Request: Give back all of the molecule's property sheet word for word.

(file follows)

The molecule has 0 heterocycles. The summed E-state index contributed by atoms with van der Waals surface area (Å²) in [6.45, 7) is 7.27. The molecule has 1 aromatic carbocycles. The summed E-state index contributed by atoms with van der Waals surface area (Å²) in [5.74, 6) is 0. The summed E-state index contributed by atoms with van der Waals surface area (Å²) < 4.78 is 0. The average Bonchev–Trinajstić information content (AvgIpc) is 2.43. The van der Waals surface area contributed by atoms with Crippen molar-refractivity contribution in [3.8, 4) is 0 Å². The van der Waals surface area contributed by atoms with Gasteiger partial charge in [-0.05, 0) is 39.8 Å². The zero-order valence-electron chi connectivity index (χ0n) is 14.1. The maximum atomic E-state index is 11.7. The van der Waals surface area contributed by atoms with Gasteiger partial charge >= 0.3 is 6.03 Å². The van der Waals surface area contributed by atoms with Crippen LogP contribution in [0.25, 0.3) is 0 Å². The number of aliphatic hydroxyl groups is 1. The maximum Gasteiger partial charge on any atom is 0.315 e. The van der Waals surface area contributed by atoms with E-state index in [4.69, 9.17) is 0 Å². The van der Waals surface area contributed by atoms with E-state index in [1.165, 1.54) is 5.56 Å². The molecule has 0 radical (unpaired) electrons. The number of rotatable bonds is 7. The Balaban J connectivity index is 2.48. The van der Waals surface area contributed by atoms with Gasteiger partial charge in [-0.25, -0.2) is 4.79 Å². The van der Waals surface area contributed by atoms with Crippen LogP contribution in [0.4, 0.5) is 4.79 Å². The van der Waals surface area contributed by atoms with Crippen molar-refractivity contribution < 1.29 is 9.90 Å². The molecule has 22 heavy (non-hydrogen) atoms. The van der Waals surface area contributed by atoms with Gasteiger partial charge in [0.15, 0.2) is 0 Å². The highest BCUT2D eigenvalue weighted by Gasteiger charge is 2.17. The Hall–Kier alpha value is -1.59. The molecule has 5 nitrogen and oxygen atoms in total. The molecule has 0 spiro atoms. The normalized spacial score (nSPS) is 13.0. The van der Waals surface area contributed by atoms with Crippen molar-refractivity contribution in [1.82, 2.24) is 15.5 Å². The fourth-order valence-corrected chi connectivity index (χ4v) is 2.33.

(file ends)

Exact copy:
The molecule has 0 heterocycles. The summed E-state index contributed by atoms with van der Waals surface area (Å²) in [6.45, 7) is 7.27. The molecule has 1 aromatic carbocycles. The summed E-state index contributed by atoms with van der Waals surface area (Å²) in [5.74, 6) is 0. The summed E-state index contributed by atoms with van der Waals surface area (Å²) < 4.78 is 0. The average Bonchev–Trinajstić information content (AvgIpc) is 2.43. The van der Waals surface area contributed by atoms with Crippen molar-refractivity contribution in [3.8, 4) is 0 Å². The van der Waals surface area contributed by atoms with Gasteiger partial charge in [-0.05, 0) is 39.8 Å². The zero-order valence-electron chi connectivity index (χ0n) is 14.1. The maximum atomic E-state index is 11.7. The van der Waals surface area contributed by atoms with Gasteiger partial charge >= 0.3 is 6.03 Å². The van der Waals surface area contributed by atoms with Crippen LogP contribution in [0.25, 0.3) is 0 Å². The number of aliphatic hydroxyl groups is 1. The maximum Gasteiger partial charge on any atom is 0.315 e. The van der Waals surface area contributed by atoms with E-state index in [4.69, 9.17) is 0 Å². The van der Waals surface area contributed by atoms with E-state index in [1.165, 1.54) is 5.56 Å². The molecule has 0 radical (unpaired) electrons. The number of rotatable bonds is 7. The Balaban J connectivity index is 2.48. The van der Waals surface area contributed by atoms with Gasteiger partial charge in [-0.25, -0.2) is 4.79 Å². The van der Waals surface area contributed by atoms with Crippen LogP contribution in [0.4, 0.5) is 4.79 Å². The van der Waals surface area contributed by atoms with Crippen molar-refractivity contribution < 1.29 is 9.90 Å². The molecule has 22 heavy (non-hydrogen) atoms. The van der Waals surface area contributed by atoms with Gasteiger partial charge in [0.15, 0.2) is 0 Å². The highest BCUT2D eigenvalue weighted by Gasteiger charge is 2.17. The Hall–Kier alpha value is -1.59. The molecule has 5 nitrogen and oxygen atoms in total. The molecule has 0 spiro atoms. The normalized spacial score (nSPS) is 13.0. The van der Waals surface area contributed by atoms with Crippen molar-refractivity contribution in [1.82, 2.24) is 15.5 Å². The fourth-order valence-corrected chi connectivity index (χ4v) is 2.33.